Monsters University


'Monsters U' likely to scare off 'World War Z'

  • Article by: Steven Zeitchik
  • Los Angeles Times
  • June 21, 2013 - 9:19 AM

A collection of cute furry creatures will smother the undead this weekend, as “Monsters University” is expected to top zombie tale “World War Z” and several holdovers at the box office — “Man of Steel” among them.

The new Pixar film, a follow-up to 2001’s “Monsters, Inc.,” is on track to gross $80 million, according to people who have seen pre-release estimates. That would make it the fourth-biggest opening of the year and the largest opening for an animated movie since “Toy Story 3” in 2010.

When it was released in November 2001, “Monsters, Inc.’s” story of lovable scare-mongers Mike and Sulley became a huge hit and helped usher in the current vogue for computer-generated animation. The film garnered $83 million on its opening weekend and went on to gross $739 million around the world, adjusting totals for inflation. Its domestic receipts rank it fourth among the 13 films Pixar has released in its history.

Directed by first-time feature helmer Dan Scanlon, the new movie is a prequel, telling of Mike, the orb voiced by Billy Crystal, and Sulley, the furry blue brute voiced by John Goodman, when they first meet at college and train to become professional monsters. The movie is tracking especially well with females under 25, and the picture is expected to perform strongly at family-oriented Saturday matinees.

Disney’s Pixar could use a major hit, with the John Lasseter-led animation division riding a cool streak recently. Its June releases the last two years, “Brave” and “Cars 2,” were Pixar’s all-time bottom two performers at the domestic box office, adjusting totals for inflation.

Meanwhile, a tight battle is unfolding for second place, as Paramount Pictures’ “World War Z” looks to come out ahead of last weekend’s winner, Warner Bros.’ “Man of Steel.” The films are expected to gross between $50 million and $55 million each, according to box-office forecasters. But Paramount executives estimate the “Z” take at no higher than the low $40 million range, pointing to the box-office ceiling on movies not based on a well-known existing property.

Directed by Marc Forster from a novel by Max Brooks, “World War Z” stars Brad Pitt as a U.N. investigator hopping the globe to combat a deadly zombie outbreak. The film faced numerous production challenges in the last year. A new ending was written and shot after principal photography had wrapped. The studio hopes its reworked conclusion — along with an extensive marketing campaign — will boost the film’s word of mouth and help it play strongly deep into July.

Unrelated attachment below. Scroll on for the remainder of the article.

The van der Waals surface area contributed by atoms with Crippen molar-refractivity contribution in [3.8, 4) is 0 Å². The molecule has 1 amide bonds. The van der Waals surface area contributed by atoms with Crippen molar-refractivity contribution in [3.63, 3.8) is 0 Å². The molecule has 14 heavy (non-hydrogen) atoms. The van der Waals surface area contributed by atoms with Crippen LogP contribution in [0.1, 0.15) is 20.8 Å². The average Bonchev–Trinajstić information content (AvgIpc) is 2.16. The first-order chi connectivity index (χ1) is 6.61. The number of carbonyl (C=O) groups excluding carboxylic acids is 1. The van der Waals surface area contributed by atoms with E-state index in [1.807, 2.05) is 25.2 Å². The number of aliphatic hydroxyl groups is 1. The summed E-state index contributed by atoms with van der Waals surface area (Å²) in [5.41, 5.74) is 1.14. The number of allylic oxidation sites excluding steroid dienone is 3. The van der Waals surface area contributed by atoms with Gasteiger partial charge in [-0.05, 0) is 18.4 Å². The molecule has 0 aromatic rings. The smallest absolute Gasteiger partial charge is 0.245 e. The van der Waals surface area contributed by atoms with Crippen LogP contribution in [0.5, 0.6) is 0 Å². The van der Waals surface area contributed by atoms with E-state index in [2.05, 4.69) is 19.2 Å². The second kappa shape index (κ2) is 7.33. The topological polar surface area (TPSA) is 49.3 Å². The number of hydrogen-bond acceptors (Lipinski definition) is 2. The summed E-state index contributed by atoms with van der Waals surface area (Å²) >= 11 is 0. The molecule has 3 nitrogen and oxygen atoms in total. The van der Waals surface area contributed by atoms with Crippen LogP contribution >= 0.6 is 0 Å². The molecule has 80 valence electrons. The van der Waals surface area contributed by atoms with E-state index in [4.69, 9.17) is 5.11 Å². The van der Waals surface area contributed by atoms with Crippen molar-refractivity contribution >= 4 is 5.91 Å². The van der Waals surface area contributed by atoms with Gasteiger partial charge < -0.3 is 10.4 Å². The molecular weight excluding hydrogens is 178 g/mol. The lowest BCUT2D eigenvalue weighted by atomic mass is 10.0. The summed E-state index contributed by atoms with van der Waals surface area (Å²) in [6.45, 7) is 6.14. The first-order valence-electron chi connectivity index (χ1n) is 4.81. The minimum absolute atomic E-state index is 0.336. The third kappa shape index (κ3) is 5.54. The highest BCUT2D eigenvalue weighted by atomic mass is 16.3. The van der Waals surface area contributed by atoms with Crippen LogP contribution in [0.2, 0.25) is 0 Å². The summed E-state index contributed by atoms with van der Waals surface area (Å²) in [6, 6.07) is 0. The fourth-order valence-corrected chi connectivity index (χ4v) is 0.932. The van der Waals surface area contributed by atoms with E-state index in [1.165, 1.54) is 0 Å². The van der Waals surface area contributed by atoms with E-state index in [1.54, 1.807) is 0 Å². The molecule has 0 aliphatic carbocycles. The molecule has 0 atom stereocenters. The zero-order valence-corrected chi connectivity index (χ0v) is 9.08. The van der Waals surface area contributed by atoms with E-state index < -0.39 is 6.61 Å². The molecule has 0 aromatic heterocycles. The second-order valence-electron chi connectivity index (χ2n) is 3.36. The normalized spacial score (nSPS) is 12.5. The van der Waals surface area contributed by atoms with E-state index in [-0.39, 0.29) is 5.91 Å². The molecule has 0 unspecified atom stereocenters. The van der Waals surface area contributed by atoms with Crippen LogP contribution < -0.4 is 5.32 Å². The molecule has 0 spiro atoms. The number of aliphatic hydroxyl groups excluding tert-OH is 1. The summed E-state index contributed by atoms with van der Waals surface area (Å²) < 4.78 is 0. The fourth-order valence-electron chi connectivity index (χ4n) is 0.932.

“World War Z” cost between $200 million and $250 million to produce for Paramount and financing partners Skydance Productions and GK Films. It marks a rare turn for Pitt as a Hollywood action hero; the A-lister-has recently starred in more prestige-oriented pictures such as “Moneyball” and “The Tree of Life.”

Despite Pitt’s strong female fan base, the film is tracking more strongly with both younger and older men than it is with any female demographic, with women under 25 particularly weak, say executives who have seen pre-release surveys.

Paramount, which is in need of new franchises, is also hoping to get a major lift from international play dates. “World War Z” is opening in 25 nations this weekend, including South Korea and Britain.

“Man of Steel,” which opened to an all-time June best of $116.7 million last weekend, will look to hold its audience in the face of the new competition. The film has already grossed $162 million in the U.S. and has prompted Warner Bros. to begin developing a sequel.

Also hoping to build on last weekend’s success is “This Is The End,” the Seth Rogen-Evan Goldberg apocalypse comedy in which a number of young actors play distorted versions of themselves. The film has grossed $39 million in just 10 days of release, already surpassing its production budget of about $30 million.

All of these movies will have challenges in the weeks ahead, which are filled with commercially minded action tales. The Sandra Bullock-Melissa McCarthy cop comedy “The Heat” and the Channing Tatum-Jamie Foxx explosion-fest “White House Down” both open next weekend, while Johnny Depp’s “The Lone Ranger” debuts in the Fourth of July weekend that follows.

On the specialty side, Sofia Coppola’s fact-based L.A. tale “The Bling Ring” will look to build on a stellar start as it expands from five theaters to 650. The film took in a solid $42,000 per screen last weekend in Los Angeles and New York.

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